"Just sharing" at the French table proved to be more than adequate. For our first course, there were plates of sausage, cornichons, and pickled onions paired with a tomato salad laid out for each of us. After several anxious inquiries as to whether or not I ate wild hare, inquiries to which I responded "I eat everything, including andouille," I was served a plate containing a couple boiled potatoes and the game in a generous pool of rich red wine sauce, made with lardons (the French bacon bit), butter, bay leaf, some other herbs, salt, pepper, and oh-what-the-hell-I-married-a-winemaker some more red wine. She had prepared it Saturday for the family's Sunday lunch, and I was eating the leftovers. 

It tasted somewhere in between bliss and euphoria. 

The others were grazing on veal in an olive sauce, accompanied by steamed carrots and green beans. When I asked if I could have some of these, my hostess was quite clear that only if I promised not to let them comingle with the red wine sauce; they were really not meant to go together. A mother advising me, in a way, not to eat my vegetables

Throughout, Jean-Claude was pouring white then red, finishing with a 2007 Volnay premier cru, made from the same grapes that I had cut only a couple weeks ago. The wine tasted a little bit more like work than I expected, a good thing.

Adding the wooden weights to the pressoir
After cheese and coffee, a bottle of marc de Bourgogne emerged from the family cabinet. Jean-Calude explained that the bottle contained liquor from before my birth...and his. It was from 1947, made by his grandfather.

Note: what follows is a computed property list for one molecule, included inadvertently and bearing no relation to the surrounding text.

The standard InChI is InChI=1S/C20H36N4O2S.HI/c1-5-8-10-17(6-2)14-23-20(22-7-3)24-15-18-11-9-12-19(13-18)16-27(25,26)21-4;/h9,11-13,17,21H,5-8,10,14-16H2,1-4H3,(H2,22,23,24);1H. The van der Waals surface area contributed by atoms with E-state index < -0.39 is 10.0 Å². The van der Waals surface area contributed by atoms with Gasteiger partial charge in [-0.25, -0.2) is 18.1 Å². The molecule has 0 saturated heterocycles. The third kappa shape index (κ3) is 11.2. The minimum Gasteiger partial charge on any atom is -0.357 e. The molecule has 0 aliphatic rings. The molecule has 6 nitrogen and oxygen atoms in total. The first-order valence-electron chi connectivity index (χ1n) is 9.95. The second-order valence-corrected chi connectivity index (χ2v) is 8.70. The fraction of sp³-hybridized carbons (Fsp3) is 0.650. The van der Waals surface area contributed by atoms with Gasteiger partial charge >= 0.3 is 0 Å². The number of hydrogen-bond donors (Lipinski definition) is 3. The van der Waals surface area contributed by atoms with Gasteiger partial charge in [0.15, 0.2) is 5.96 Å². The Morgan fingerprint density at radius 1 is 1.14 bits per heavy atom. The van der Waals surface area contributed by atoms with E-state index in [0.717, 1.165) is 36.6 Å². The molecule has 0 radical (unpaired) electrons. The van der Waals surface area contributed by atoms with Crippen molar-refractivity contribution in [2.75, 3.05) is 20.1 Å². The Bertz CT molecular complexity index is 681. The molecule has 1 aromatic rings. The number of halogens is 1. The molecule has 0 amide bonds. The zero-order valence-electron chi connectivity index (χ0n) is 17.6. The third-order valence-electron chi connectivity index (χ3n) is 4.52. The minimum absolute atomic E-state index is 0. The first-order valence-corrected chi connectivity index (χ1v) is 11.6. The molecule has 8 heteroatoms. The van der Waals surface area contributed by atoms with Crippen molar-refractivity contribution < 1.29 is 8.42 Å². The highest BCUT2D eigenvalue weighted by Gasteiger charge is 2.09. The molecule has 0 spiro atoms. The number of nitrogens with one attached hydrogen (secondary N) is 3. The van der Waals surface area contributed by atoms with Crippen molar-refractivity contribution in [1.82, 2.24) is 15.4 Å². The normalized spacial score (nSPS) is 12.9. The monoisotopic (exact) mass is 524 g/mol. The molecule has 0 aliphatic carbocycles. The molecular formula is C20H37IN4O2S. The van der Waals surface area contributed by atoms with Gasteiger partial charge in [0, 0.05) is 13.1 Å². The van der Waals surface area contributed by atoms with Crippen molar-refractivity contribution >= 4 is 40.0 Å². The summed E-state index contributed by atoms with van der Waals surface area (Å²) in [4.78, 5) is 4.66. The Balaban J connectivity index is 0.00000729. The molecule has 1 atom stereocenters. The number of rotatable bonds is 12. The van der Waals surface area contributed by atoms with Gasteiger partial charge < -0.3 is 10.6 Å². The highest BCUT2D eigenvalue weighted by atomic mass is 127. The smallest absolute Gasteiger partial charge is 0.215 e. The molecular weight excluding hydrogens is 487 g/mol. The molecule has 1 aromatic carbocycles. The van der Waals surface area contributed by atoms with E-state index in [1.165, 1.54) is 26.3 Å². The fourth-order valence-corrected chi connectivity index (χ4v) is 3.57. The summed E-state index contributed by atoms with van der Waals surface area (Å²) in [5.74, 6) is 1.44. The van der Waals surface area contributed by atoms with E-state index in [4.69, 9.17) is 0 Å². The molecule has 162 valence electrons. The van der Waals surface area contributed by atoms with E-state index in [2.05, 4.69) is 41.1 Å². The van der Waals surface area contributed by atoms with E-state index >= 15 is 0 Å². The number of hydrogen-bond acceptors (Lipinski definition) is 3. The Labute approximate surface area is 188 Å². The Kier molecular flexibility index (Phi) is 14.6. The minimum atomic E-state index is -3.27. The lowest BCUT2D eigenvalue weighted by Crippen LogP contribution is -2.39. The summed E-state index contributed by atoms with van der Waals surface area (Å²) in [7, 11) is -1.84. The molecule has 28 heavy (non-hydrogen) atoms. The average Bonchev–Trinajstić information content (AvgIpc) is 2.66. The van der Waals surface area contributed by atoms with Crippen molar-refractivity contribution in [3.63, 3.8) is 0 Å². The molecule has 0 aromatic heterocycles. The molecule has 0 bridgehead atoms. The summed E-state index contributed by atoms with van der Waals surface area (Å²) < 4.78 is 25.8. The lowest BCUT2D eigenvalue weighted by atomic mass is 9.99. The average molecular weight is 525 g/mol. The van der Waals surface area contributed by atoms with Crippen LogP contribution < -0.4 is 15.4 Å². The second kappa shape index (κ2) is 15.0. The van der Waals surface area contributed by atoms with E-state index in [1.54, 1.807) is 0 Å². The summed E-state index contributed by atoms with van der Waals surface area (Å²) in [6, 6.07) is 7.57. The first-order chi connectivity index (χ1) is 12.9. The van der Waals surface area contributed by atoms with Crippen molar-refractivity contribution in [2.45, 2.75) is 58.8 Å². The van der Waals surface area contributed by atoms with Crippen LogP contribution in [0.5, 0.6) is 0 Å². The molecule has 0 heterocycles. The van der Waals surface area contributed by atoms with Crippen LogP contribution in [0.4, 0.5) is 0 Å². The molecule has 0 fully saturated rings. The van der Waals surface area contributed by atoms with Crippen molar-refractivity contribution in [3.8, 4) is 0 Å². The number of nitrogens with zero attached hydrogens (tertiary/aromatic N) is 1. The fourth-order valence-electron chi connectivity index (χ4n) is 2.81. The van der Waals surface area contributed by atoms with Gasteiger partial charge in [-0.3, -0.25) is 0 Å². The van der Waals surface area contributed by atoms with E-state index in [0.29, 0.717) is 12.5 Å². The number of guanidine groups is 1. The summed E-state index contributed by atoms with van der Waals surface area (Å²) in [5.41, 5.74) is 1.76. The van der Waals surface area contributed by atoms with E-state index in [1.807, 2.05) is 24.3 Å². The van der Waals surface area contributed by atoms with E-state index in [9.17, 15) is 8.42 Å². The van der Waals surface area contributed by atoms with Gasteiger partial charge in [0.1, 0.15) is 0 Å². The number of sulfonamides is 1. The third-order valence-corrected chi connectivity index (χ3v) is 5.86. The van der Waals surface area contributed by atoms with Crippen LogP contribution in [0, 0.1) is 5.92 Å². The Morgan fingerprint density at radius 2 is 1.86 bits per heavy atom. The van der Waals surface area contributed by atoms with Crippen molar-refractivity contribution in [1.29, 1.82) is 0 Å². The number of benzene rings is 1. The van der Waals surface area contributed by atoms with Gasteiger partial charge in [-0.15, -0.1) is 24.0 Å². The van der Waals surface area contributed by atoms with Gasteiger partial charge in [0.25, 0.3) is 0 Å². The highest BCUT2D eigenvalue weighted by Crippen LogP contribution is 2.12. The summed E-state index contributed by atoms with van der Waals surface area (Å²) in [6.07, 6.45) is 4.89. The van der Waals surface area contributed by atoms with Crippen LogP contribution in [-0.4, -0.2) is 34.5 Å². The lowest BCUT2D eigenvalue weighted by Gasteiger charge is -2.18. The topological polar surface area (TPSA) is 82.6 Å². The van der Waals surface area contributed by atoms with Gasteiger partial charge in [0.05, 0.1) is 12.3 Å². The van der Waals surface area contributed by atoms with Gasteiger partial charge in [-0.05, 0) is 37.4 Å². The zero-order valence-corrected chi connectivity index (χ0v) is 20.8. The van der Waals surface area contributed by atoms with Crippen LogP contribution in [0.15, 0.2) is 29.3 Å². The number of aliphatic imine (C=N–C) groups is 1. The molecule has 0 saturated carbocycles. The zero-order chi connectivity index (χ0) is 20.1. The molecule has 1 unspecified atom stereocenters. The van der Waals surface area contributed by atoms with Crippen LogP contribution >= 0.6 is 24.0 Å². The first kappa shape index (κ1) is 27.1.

As the lunch wound down, I realized we had covered considerable ground for a Monday lunch in Burgundy: French politics, the amount of time it takes a gypsy to rob your house, immigration in Europe and the US, the lifespan of cars today versus yesterday, the defects of the cook they had hired for the harvest, drunk driving laws in France, why unemployed people here don't even look for work, whether or not Dominique Strauss-Khan was set up, concurrent strikes by dentists and pharmacists, people who get the state to give them special checks for gasoline, the minimum wage in Poland, why smoking makes your teeth hurt after dental work, whether or not a butcher's glove prevents cuts in the vineyard, and, mostly, life and death in the family.  

Once back to serious business, Laurent started to turn the vise to press the juice out of the fruit. A flood of bright red and pink juice flowed out, filling a 300 liter (80 gallon) green plastic tub. As Laurent sweated, he explained to me that at his normal place of employ, a wine operation 15 times the size of the Cluzeauds, “you could eat of the floor.” Everything was modern and computerized. Here, however, there is a marriage of modernity and tradition: the stainless steel tanks say “21st century” but the fruit flies buzzing around in a cloud of wine vapors say “Voltaire.” 

Turning the vise
As the juice flowed, a controller stopped by and took a sample of the two wines we were pressing. In his truck, in less than five minutes, he analyzed it and presented Jean-Calude with a printout that indicated the percentage of alcohol (about 11.5%), the amount of glucose, and a bunch of other statistics that escaped my comprehension. 

This... wine
The patriarch explained that he had the right to augment the alcohol by 1.5% more, which will bring the wine to about 13%. I asked if he had a price per bottle in mind for the wines we were dealing with today. He said that he would wait for November, during the big wine auction in Beaune, which would give a good indication for what this year's harvest would eventually fetch.

It's on the calendar.

Pink heaven